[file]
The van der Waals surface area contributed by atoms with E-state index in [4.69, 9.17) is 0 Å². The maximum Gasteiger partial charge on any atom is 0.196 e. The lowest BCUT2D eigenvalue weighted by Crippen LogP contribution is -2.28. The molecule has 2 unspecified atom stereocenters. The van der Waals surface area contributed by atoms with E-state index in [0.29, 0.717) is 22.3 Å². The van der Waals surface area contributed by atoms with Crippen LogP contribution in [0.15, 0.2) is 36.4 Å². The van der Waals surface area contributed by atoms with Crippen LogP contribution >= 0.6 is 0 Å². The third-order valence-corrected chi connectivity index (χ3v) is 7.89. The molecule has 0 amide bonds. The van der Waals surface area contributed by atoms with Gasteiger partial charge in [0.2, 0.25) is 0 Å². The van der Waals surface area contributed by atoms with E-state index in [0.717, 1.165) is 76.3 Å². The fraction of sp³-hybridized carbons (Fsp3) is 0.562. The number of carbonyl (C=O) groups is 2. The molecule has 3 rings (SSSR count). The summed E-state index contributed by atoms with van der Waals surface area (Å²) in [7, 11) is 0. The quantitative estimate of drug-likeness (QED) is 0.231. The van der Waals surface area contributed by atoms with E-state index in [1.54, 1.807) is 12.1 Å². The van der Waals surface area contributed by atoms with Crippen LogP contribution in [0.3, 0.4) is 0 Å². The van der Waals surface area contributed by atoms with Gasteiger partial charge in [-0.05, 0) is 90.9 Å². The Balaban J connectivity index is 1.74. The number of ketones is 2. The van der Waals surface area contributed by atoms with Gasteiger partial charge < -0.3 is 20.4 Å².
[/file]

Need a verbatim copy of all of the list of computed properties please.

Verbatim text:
The van der Waals surface area contributed by atoms with E-state index in [4.69, 9.17) is 0 Å². The maximum Gasteiger partial charge on any atom is 0.196 e. The lowest BCUT2D eigenvalue weighted by Crippen LogP contribution is -2.28. The molecule has 2 unspecified atom stereocenters. The van der Waals surface area contributed by atoms with E-state index in [0.29, 0.717) is 22.3 Å². The van der Waals surface area contributed by atoms with Crippen LogP contribution in [0.15, 0.2) is 36.4 Å². The van der Waals surface area contributed by atoms with Crippen LogP contribution >= 0.6 is 0 Å². The third-order valence-corrected chi connectivity index (χ3v) is 7.89. The molecule has 0 amide bonds. The van der Waals surface area contributed by atoms with Gasteiger partial charge in [0.2, 0.25) is 0 Å². The van der Waals surface area contributed by atoms with E-state index in [0.717, 1.165) is 76.3 Å². The fraction of sp³-hybridized carbons (Fsp3) is 0.562. The number of carbonyl (C=O) groups is 2. The molecule has 3 rings (SSSR count). The summed E-state index contributed by atoms with van der Waals surface area (Å²) in [7, 11) is 0. The quantitative estimate of drug-likeness (QED) is 0.231. The van der Waals surface area contributed by atoms with E-state index in [1.54, 1.807) is 12.1 Å². The van der Waals surface area contributed by atoms with Crippen LogP contribution in [0.3, 0.4) is 0 Å². The van der Waals surface area contributed by atoms with Gasteiger partial charge in [-0.05, 0) is 90.9 Å². The Balaban J connectivity index is 1.74. The number of ketones is 2. The van der Waals surface area contributed by atoms with Gasteiger partial charge < -0.3 is 20.4 Å².